Frequently Asked Questions
Can Epoxy Resin Be Polished?
If you’re wondering if epoxy resin can be polished the answer is yes. Epoxy resin resembles glass once it has had a chance to cure completely. Like glass, with the right polish and the right tools, you can be epoxy resin practically reflective given enough time and effort.
What Do I Use to Polish Resin After Sanding?
Wondering how to get your epoxy resin workpiece to shine after you’ve sanded down all of the rough edges? Well, you could use pretty much any buffing or polishing tool, or you could simply do it by hand. This often depends on the size of your workpiece and whether your project is time-sensitive.
Do You Sand Resin?
Sanding resin often happens when you need to remove excess resin that has managed to cure completely while going completely unnoticed. All you need to do is ensure that your resin is fully cured and then use a sanding block or sandpaper to ensure that your resin surface is nice and even.
In 2005, Charlene completed her Wellness Diplomas in Therapeutic Aromatherapy and Reflexology from the International School of Reflexology and Meridian Therapy. She worked for a company offering corporate wellness programs for a couple of years, before opening up her own therapy practice. It was in 2015 that a friend, who was a digital marketer, asked her to join her company as a content creator, and this is where she found her excitement for writing.
Since joining the content writing world, she has gained a lot of experience over the years writing on a diverse selection of topics, from beauty, health, wellness, travel, and more. Due to various circumstances, she had to close her therapy practice and is now a full-time freelance writer. Being a creative person, she could not pass up the opportunity to contribute to the Art in Context team, where is was in her element, writing about a variety of art and craft topics. Contributing articles for over three years now, her knowledge in this area has grown, and she has gotten to explore her creativity and improve her research and writing skills.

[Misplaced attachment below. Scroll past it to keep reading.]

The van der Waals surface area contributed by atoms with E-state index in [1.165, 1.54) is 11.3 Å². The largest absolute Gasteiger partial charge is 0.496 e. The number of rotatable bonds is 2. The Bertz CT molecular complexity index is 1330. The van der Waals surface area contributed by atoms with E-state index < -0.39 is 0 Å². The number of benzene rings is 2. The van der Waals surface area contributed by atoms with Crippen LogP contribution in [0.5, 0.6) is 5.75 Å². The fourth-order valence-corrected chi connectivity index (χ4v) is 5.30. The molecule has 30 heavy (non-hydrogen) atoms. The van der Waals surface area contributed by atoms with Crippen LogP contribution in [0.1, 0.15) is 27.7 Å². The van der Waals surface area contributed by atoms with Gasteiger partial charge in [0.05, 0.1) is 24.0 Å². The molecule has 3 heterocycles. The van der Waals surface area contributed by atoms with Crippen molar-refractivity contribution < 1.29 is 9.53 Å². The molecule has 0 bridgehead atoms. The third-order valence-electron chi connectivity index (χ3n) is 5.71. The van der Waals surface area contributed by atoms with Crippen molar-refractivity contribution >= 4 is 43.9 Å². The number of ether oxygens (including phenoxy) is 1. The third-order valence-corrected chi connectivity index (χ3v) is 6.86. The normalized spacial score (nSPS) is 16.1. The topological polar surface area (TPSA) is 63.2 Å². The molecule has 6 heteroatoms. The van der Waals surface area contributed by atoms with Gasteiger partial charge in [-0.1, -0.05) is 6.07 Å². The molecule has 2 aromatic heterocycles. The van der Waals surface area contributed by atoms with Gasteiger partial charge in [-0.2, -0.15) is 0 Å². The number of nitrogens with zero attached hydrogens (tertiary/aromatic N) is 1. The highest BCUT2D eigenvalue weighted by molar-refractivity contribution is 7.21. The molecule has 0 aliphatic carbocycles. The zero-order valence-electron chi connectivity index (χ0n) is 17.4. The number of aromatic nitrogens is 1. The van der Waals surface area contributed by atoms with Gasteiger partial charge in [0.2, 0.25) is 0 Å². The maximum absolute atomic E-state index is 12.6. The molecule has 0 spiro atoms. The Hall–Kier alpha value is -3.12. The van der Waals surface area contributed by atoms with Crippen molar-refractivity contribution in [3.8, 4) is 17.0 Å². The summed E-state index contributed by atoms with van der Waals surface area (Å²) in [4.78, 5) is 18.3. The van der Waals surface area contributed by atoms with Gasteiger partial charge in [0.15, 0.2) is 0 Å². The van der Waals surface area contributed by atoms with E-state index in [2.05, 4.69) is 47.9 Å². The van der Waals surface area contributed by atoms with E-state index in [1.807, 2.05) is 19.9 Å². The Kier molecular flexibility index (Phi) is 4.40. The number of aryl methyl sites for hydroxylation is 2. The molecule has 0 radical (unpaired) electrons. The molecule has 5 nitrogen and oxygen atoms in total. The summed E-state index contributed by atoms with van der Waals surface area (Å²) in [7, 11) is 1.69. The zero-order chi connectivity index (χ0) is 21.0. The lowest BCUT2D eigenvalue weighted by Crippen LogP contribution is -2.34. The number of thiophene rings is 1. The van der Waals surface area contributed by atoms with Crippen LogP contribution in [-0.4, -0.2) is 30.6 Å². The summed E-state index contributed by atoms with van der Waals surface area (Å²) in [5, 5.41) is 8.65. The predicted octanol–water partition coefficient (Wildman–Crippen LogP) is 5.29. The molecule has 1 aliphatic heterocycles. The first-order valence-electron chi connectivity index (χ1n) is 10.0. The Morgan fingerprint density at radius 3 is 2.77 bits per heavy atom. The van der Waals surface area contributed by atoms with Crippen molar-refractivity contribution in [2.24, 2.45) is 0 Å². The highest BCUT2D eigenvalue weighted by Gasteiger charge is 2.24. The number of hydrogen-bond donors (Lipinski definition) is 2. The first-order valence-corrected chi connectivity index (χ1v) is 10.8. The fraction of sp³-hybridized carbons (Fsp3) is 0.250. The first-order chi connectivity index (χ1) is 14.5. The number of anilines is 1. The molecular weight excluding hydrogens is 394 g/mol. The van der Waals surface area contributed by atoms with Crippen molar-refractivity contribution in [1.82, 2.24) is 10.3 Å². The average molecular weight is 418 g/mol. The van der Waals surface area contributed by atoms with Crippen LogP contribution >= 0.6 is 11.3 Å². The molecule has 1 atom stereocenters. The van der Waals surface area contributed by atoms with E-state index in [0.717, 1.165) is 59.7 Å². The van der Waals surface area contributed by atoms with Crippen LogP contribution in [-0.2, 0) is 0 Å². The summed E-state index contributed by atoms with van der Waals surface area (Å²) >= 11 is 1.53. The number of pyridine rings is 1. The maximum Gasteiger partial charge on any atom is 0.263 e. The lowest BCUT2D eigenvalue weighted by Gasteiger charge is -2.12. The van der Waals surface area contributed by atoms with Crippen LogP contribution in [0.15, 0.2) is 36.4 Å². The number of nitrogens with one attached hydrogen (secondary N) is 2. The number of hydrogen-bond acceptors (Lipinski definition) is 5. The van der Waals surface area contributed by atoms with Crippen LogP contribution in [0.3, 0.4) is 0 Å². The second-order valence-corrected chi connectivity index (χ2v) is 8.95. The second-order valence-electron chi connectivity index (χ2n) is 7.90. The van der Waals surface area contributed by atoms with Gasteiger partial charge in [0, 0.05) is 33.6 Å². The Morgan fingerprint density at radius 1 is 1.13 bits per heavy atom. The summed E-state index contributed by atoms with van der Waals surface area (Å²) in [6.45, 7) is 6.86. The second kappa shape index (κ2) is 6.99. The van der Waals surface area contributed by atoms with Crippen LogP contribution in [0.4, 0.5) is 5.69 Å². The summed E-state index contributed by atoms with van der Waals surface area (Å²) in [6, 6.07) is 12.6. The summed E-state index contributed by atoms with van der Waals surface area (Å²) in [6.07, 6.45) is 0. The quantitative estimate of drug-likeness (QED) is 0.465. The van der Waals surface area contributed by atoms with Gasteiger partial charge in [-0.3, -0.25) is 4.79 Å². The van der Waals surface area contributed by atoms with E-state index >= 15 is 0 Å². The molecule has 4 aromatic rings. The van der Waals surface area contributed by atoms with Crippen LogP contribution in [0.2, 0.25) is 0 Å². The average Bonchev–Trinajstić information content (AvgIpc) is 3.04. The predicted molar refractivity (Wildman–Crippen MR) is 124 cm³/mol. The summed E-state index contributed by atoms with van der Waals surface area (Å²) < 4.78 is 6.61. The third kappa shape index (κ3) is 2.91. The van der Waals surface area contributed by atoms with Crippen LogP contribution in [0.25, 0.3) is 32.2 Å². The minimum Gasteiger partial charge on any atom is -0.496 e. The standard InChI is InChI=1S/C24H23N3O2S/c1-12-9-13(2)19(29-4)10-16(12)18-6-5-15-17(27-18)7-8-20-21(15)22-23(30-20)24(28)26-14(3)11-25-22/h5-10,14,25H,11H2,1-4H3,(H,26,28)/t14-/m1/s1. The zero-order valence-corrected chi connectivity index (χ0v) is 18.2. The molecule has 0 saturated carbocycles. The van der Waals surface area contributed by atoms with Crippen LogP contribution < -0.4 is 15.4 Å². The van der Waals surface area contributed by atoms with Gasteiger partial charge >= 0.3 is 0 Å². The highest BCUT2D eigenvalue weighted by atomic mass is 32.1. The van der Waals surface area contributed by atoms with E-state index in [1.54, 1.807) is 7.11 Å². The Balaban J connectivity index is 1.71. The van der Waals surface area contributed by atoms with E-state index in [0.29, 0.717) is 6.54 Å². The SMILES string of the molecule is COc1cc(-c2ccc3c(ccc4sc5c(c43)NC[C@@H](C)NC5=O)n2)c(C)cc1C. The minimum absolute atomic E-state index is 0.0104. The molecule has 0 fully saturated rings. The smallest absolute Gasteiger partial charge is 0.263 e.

Charlene Lewis has been working for artincontext.org since the relaunch in 2020. She is an experienced writer and mainly focuses on the topics of color theory, painting and drawing.
Cite this Article
Charlene, Lewis, “How to Polish Epoxy Resin – The Ins and Outs of Polishing Epoxy Resin.” Art in Context. April 30, 2022. URL: https://artincontext.org/how-to-polish-epoxy-resin/
Lewis, C. (2022, 30 April). How to Polish Epoxy Resin – The Ins and Outs of Polishing Epoxy Resin. Art in Context. https://artincontext.org/how-to-polish-epoxy-resin/